But beyond all those government-to-government, business-to-business and people-to-people links, I think there is something even more special. It actually relates to a particular tribe. I know tribal influence still has a bearing in this part of the world. And this tribe is the Brit-Kurds.
Because back home in Britain there are Brit-Kurds active in public life. In Parliament – the MP for Stratford-on-Avon of all places. The arts. Industry. The NHS. And it is the same here in Kurdistan Region: in the Cabinet, ministries, universities, businesses… in the most unlikely of places. From Zakho to Halabja, and everywhere in between. British university graduates, British passport holders. As I reflect on my time in Kurdistan Region, on the work of the Consulate, I sometimes wish we were able to do more to connect with this tribe.
But let me conclude the talk by getting on to Shakespeare. The title I gave at the start was “From Safe Havens to Shakespeare”. And I put it in because this year, 2016, is the 400th anniversary of William Shakespeare’s death. Already in Kurdistan Region we have seen plays – two exemplary productions, of Hamlet and Midsummer Night’s Dream – as well as film screenings and a conference.
But when I mention Shakespeare, I am not talking about the past, but about the future. Because when the British Council launched Shakespeare Lives in Iraq, it was not to lay flowers on Shakespeare’s grave, figuratively. Not even simply to celebrate the beauty of the English language, beautiful though it is. But also to put a spotlight on the economic value of the English language, the importance of education – both for the resident population and also the displaced, to inspire kids and university students (as well as older generations).
Because UK support to Kurdistan Region is not backward looking, but rather forward looking. We know that the kids coming out of high school now are the first generation to enjoy an education free from the shadow of dictatorship and uninterrupted by war. We know that you have some way to go in raising education standards, teaching standards even. In ensuring graduates have the skills companies want. We know your old economic model is no longer sustainable. The large public sector is not affordable, and in any case it was unproductive. The private sector must be given more space. International investors need to be encouraged to return, not by a new investment law, but by rule of law.
And that is why the UK is active in many areas that might not grab the headlines, but do help your government and society work for a more stable, prosperous future. The British Council works to raise the quality of English teaching, exam standards, and vocational training. We offer more UK Government Chevening scholarships than ever before – and next month launch the scheme for 2017. The Westminster Foundation is supporting your Integrity Commission, and is keen to resume support to your Parliament as soon as it can – for it is essential the political parties reach a new consensus, restore political civility, and rehabilitate the institution of parliament.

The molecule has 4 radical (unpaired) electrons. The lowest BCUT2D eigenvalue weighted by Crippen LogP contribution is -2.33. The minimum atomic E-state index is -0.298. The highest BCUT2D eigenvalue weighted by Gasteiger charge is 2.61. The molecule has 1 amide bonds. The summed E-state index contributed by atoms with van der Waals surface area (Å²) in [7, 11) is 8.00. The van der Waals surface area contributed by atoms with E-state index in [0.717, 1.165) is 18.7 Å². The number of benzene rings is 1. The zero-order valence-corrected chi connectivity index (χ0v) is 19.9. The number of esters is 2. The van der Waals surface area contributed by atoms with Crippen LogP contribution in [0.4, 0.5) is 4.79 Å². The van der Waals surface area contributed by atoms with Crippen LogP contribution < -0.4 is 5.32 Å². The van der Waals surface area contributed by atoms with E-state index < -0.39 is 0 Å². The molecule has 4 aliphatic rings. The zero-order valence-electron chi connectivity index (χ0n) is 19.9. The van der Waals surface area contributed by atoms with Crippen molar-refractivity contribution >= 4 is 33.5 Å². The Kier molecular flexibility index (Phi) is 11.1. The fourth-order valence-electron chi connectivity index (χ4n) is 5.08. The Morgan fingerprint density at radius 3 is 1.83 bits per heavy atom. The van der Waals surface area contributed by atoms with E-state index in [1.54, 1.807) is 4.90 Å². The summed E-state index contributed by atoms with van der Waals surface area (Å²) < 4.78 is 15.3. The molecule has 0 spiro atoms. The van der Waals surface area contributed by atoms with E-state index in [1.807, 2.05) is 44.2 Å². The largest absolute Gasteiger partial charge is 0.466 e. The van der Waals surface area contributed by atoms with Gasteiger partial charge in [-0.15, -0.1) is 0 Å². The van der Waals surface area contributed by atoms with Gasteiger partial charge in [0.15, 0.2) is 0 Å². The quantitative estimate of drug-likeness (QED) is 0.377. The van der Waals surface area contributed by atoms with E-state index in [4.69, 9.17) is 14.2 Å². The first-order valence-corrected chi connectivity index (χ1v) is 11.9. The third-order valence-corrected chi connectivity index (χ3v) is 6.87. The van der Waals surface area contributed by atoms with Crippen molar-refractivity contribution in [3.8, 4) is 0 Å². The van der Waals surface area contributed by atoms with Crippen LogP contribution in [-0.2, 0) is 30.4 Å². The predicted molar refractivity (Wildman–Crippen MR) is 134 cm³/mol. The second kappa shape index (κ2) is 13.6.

When I say all that, I start to think no wonder I am tired. No wonder I am being wheeled off, batteries depleted, after two years here. But rest assured, my successor, the team in the British Consulate General, the military training mission, the British Council, the British business community, that formidable tribe the Brit-Kurds, and many more. Their efforts will continue. The relationship will endure. The Ambassador and I made that very clear when we called on His Excellency President Barzani yesterday – we are with Kurdistan Region, and wider Iraq, in the fight against Daesh, and after that fight; in the good times and the not-so-good times; Brexit will not diminish that – quite the opposite.
And I in turn, back in London, will remain forever a friend of, and a friend to, Kurdistan Region.
The video recording of this seminar will be available soon.
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About MERI: The Middle East Research Institute is Iraq’s leading policy-research institute and think tank. It is an independent, entirely grant-funded not-for-profit organisation, based in Erbil, Kurdistan Region. Its mission is to contribute to the process of nation-building, state-building and democratisation via engagement, research, analysis and policy debates.
MERI’s main objectives include promoting and developing human rights, good governance, the rule of law and social and economic prosperity. MERI conduct high impact, high quality research (including purpose-based field work) and has published extensively in areas of: human rights, government reform, international politics, national security, ISIS, refugees, IDPs, minority rights (Christians, Yezidis, Turkmen, Shabaks, Sabi mandeans), Baghdad-Erbil relations, Hashd Al-Shabi, Peshmarga, violence against women, civil society. MERI engages policy- and decision-makers, the civil society and general public via publication, focused group discussions and conferences (MERI Forum).